The perennial failure of homo aestheticus requires the perpetual renewal of the aesthetic, an operation which, irrespective of its beauties or horrors, cannot help but be the renewal of catastrophe. But this history of aesthetic revitalization is preceded and exceeded by another kind of innovation, which we may call aesthetic, even as the aesthetic can never account for it. What, then, might open and be opened by an inquiry into black practices of seriality? What takes form, or is deformed, in “the diffusion of terror and the violence perpetrated under the rubric of pleasure, paternalism, and property,” as Saidiya Hartman proffers?2 How to come to terms with such serial self-fashioning without recourse to an idea of the open in which boundlessness becomes only another name for frontier, which is to say an enclosure, an expropriation, a clearing?3 For the interminable historicity and impossible history of blackness has always come before the horizonality of Man’s freedom, as its effaced footing and ineluctable limit. How do we regard the insistent and ongoing re/de/composition of the (black) figure, in the midst of contemporary art’s simultaneous exaltation and reduction or relegation of the figural to the scene of racial representation? How do we comprehend such figurations as part of a suite of interventions—an epigraphic seriality, as Fred Moten might put it—which denotes not the refusal of serially imposed violence as political end, but rather the reanimate means through which any aesthetic inquiry into the social life of form must pass?4 We insist that, even as such means bear the terrible burden of diffusive terror and the terror of diffusion, black seriality cannot be thought of as reducible to separability, sequentiality, or the determinacy of individuated forms and objects. In other words, our aesthetic thinking refuses to presume black seriality as wholly coterminous and coextensive with the serial imposition of antiblack violence that constitutes the modern field of representation and the history of form, as if the violent enumeration of black bodies were truly a ledger of or accounting for injury.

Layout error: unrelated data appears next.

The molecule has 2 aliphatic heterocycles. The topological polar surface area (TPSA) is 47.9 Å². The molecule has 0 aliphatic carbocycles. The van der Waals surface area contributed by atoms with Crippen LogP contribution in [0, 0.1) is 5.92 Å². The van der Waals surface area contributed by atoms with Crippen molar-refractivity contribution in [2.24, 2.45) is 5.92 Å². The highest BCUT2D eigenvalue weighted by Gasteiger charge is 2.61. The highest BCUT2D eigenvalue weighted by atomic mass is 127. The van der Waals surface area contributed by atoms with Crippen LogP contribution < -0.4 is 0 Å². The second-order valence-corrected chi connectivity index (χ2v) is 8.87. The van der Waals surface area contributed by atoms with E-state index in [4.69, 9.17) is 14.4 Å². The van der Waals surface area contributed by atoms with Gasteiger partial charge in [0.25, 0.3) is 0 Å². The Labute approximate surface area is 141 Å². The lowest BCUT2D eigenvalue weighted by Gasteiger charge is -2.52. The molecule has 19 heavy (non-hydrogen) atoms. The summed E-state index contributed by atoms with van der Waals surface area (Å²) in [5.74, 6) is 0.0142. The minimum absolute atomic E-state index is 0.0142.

Here, black art finds an anticipatory rapport with avant-garde art movements and their respective performances of refusal—the rejection of modernism’s gridded dispossession, for instance, which is also a cartography of disposability, disregard, abusive violation, cultural erasure, and social death. However, the very fact that these performances are both denied to and refused by blackness throws into sharp relief the radical disjuncture between these respective modalities and traditions of artistic labor. Black artistic labor, which takes the fabric and substance of social existence as an alternative means of production, refracts the conceptual legacies of the autonomous totality of the artwork, and wonders about the image left on the retina. Rather than thinking blackness as difference notwithstanding worldly violence, we regard the serial recomposition and decomposition of blackness as incitation to an utterly divergent gestic imagination. Our critical attentiveness to these incitements remains attuned to a gestural difference that is irreducible, both to the serial violence of the racial regime of representation and to the so-called “politics” that clamors for recognition within it.5